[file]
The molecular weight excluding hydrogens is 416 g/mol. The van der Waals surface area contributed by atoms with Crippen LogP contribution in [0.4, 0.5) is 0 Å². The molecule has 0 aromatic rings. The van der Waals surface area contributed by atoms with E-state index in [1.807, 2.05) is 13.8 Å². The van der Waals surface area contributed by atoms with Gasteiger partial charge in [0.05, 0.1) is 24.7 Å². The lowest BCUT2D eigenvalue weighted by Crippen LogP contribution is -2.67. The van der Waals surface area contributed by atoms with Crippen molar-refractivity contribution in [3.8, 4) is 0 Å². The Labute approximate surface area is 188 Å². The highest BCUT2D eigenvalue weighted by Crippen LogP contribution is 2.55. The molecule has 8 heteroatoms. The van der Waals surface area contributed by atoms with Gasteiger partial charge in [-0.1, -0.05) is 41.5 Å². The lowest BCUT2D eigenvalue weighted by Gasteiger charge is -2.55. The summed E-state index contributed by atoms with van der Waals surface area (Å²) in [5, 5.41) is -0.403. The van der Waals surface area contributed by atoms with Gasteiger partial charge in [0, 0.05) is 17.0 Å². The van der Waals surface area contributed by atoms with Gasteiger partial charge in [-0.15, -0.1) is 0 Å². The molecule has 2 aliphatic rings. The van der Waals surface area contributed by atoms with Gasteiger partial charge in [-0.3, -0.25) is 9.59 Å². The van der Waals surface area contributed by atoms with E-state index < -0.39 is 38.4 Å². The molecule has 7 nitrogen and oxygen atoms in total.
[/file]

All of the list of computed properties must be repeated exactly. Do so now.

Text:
The molecular weight excluding hydrogens is 416 g/mol. The van der Waals surface area contributed by atoms with Crippen LogP contribution in [0.4, 0.5) is 0 Å². The molecule has 0 aromatic rings. The van der Waals surface area contributed by atoms with E-state index in [1.807, 2.05) is 13.8 Å². The van der Waals surface area contributed by atoms with Gasteiger partial charge in [0.05, 0.1) is 24.7 Å². The lowest BCUT2D eigenvalue weighted by Crippen LogP contribution is -2.67. The van der Waals surface area contributed by atoms with Crippen molar-refractivity contribution in [3.8, 4) is 0 Å². The Labute approximate surface area is 188 Å². The highest BCUT2D eigenvalue weighted by Crippen LogP contribution is 2.55. The molecule has 8 heteroatoms. The van der Waals surface area contributed by atoms with Gasteiger partial charge in [-0.1, -0.05) is 41.5 Å². The lowest BCUT2D eigenvalue weighted by Gasteiger charge is -2.55. The summed E-state index contributed by atoms with van der Waals surface area (Å²) in [5, 5.41) is -0.403. The van der Waals surface area contributed by atoms with Gasteiger partial charge in [0, 0.05) is 17.0 Å². The van der Waals surface area contributed by atoms with Gasteiger partial charge in [-0.15, -0.1) is 0 Å². The molecule has 2 aliphatic rings. The van der Waals surface area contributed by atoms with Gasteiger partial charge in [-0.3, -0.25) is 9.59 Å². The van der Waals surface area contributed by atoms with E-state index < -0.39 is 38.4 Å². The molecule has 7 nitrogen and oxygen atoms in total.